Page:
Staying True to Your Character

That moment when you’re rewriting one of your books and you realize that your main character has done something so out of character that you’re forced to rewrite the entire scene and it changes the book. Sigh…

That just happened to me. I don’t know why I didn’t catch it during the last rewrite, but this time when I came across it, it was so obvious. I had to change it. Catarina Orya Costaine, the main character in the Ordinaries series, would never do that. So, I changed it and am pleased with the new direction the book will be taking.

Here’s my take on characters. Your characters are human, right? Even if they aren’t, they’re still comprised of traits that are neither good nor “evil” and they all have traits that are either likable or not. All your characters are a little bit of everything, no matter how bad the “bad guy” seems or how good the “good guy” seems. That’s all a matter of perception. Ask the bad guy if he’s a bad guy. He or she will probably say no.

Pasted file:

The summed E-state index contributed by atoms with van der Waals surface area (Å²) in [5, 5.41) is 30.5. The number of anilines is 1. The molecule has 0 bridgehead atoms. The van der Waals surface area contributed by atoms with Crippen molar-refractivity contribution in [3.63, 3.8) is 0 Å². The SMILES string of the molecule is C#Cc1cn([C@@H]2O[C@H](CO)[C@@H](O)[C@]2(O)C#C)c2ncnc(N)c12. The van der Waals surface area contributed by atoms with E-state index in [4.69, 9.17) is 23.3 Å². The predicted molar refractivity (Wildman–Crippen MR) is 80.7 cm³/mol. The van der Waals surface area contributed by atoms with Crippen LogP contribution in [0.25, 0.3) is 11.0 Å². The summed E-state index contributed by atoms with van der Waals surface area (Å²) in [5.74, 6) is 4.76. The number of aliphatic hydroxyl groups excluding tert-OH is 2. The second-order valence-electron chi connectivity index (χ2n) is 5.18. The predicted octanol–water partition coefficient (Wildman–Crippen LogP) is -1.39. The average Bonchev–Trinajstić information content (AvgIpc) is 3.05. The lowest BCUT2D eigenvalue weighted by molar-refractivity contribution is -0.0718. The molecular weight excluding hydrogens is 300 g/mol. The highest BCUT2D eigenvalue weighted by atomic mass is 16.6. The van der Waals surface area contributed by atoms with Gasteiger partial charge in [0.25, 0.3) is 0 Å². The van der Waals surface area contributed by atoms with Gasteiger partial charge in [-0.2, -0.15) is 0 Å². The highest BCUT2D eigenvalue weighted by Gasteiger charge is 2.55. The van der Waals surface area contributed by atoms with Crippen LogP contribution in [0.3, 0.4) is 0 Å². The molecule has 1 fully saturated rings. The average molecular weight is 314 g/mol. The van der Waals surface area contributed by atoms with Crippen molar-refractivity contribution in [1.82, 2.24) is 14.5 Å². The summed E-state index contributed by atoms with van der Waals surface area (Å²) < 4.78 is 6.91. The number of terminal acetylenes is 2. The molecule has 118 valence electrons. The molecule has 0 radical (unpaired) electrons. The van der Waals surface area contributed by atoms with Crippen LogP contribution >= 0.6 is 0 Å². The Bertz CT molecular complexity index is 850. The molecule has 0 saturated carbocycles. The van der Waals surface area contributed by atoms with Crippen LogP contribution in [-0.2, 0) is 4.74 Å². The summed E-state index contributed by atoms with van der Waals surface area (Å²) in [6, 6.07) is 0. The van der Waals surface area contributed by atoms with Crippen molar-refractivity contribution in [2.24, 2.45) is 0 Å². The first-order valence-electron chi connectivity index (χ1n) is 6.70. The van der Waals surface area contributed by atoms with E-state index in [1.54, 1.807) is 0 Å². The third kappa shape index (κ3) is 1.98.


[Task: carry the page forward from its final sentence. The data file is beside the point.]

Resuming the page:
As writers, we all want characters who are believable and someone the reader will like. In order to make them believable or “real”, we sometimes have to let them make choices and do things that aren’t that likable. Sometimes, we have to let the good guy do something wrong or make a difficult choice that has no good outcome. We HAVE to let them, otherwise you end up with superficial characters that always do the “right” thing at the right time. I, as a reader, find that both annoying and boring.

Don’t be afraid to let them make a decision that you don’t want to let them to, as long as it stays in tune with who they are. The good guy doesn’t always have to be good and the bad guy doesn’t always have to be bad. We are all a mixture of “good” and “bad”. Let the readers see this with your characters.


It Happens Like That

For me, writing has always come easily for me. I can sit down and typically hammer out anywhere from 3500 to 8000 words in a single day. The most I have done is almost 14,000. Even when I’m struggling with the plot, I can still hammer out the words and work myself out of the issue I’m having. For me, it happens like that. The words just flow. Sometimes not well, but that’s what rewriting and editing is for. The first draft is to get the story out of my head and onto what used to be paper, but is now a computer screen. There are times I miss hand writing my stories, but my wrist and hand don’t miss it one bit.